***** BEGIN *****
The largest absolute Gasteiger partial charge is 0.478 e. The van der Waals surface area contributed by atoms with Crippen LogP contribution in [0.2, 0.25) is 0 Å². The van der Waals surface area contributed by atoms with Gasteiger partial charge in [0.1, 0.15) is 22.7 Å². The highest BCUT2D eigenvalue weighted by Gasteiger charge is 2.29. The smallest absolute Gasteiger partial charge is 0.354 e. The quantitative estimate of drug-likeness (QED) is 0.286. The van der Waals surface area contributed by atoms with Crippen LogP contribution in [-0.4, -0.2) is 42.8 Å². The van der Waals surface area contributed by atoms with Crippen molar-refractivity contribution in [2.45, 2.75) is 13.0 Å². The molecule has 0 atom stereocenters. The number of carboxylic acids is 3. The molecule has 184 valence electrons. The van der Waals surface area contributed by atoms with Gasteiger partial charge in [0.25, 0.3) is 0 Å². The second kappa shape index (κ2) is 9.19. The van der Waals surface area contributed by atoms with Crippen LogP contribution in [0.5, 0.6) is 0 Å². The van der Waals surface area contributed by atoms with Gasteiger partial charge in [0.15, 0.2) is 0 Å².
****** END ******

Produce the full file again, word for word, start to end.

The largest absolute Gasteiger partial charge is 0.478 e. The van der Waals surface area contributed by atoms with Crippen LogP contribution in [0.2, 0.25) is 0 Å². The van der Waals surface area contributed by atoms with Gasteiger partial charge in [0.1, 0.15) is 22.7 Å². The highest BCUT2D eigenvalue weighted by Gasteiger charge is 2.29. The smallest absolute Gasteiger partial charge is 0.354 e. The quantitative estimate of drug-likeness (QED) is 0.286. The van der Waals surface area contributed by atoms with Crippen LogP contribution in [-0.4, -0.2) is 42.8 Å². The van der Waals surface area contributed by atoms with Crippen molar-refractivity contribution in [2.45, 2.75) is 13.0 Å². The molecule has 0 atom stereocenters. The number of carboxylic acids is 3. The molecule has 184 valence electrons. The van der Waals surface area contributed by atoms with Gasteiger partial charge in [0.25, 0.3) is 0 Å². The second kappa shape index (κ2) is 9.19. The van der Waals surface area contributed by atoms with Crippen LogP contribution in [0.5, 0.6) is 0 Å². The van der Waals surface area contributed by atoms with Gasteiger partial charge in [0.15, 0.2) is 0 Å².